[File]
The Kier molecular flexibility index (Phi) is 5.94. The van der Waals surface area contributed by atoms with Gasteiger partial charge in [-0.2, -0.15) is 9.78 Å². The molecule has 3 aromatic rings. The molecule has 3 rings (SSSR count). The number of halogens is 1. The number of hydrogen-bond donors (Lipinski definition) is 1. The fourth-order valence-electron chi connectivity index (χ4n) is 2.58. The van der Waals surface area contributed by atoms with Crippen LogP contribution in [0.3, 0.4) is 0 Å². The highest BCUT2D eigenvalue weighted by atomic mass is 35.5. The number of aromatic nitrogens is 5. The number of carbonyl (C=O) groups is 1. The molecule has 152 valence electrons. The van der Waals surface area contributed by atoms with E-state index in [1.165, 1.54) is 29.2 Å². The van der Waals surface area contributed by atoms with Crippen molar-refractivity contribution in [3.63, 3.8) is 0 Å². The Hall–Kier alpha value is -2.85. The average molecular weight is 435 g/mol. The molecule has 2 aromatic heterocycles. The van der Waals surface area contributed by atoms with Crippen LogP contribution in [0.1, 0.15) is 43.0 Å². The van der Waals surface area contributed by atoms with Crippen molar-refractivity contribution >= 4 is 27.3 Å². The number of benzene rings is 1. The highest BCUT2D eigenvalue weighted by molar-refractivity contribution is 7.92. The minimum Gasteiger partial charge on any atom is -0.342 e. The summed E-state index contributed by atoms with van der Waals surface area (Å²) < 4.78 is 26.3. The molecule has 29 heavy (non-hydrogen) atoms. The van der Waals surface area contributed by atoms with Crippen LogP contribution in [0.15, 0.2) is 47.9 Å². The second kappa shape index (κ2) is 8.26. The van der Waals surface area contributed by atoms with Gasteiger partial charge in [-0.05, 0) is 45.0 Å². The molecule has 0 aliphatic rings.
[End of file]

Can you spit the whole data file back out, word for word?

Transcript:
The Kier molecular flexibility index (Phi) is 5.94. The van der Waals surface area contributed by atoms with Gasteiger partial charge in [-0.2, -0.15) is 9.78 Å². The molecule has 3 aromatic rings. The molecule has 3 rings (SSSR count). The number of halogens is 1. The number of hydrogen-bond donors (Lipinski definition) is 1. The fourth-order valence-electron chi connectivity index (χ4n) is 2.58. The van der Waals surface area contributed by atoms with Crippen LogP contribution in [0.3, 0.4) is 0 Å². The highest BCUT2D eigenvalue weighted by atomic mass is 35.5. The number of aromatic nitrogens is 5. The number of carbonyl (C=O) groups is 1. The molecule has 152 valence electrons. The van der Waals surface area contributed by atoms with E-state index in [1.165, 1.54) is 29.2 Å². The van der Waals surface area contributed by atoms with Crippen molar-refractivity contribution in [3.63, 3.8) is 0 Å². The Hall–Kier alpha value is -2.85. The average molecular weight is 435 g/mol. The molecule has 2 aromatic heterocycles. The van der Waals surface area contributed by atoms with Crippen LogP contribution in [0.1, 0.15) is 43.0 Å². The van der Waals surface area contributed by atoms with Crippen molar-refractivity contribution >= 4 is 27.3 Å². The number of benzene rings is 1. The highest BCUT2D eigenvalue weighted by molar-refractivity contribution is 7.92. The minimum Gasteiger partial charge on any atom is -0.342 e. The summed E-state index contributed by atoms with van der Waals surface area (Å²) < 4.78 is 26.3. The molecule has 29 heavy (non-hydrogen) atoms. The van der Waals surface area contributed by atoms with Crippen LogP contribution in [0.15, 0.2) is 47.9 Å². The second kappa shape index (κ2) is 8.26. The van der Waals surface area contributed by atoms with Gasteiger partial charge in [-0.05, 0) is 45.0 Å². The molecule has 0 aliphatic rings.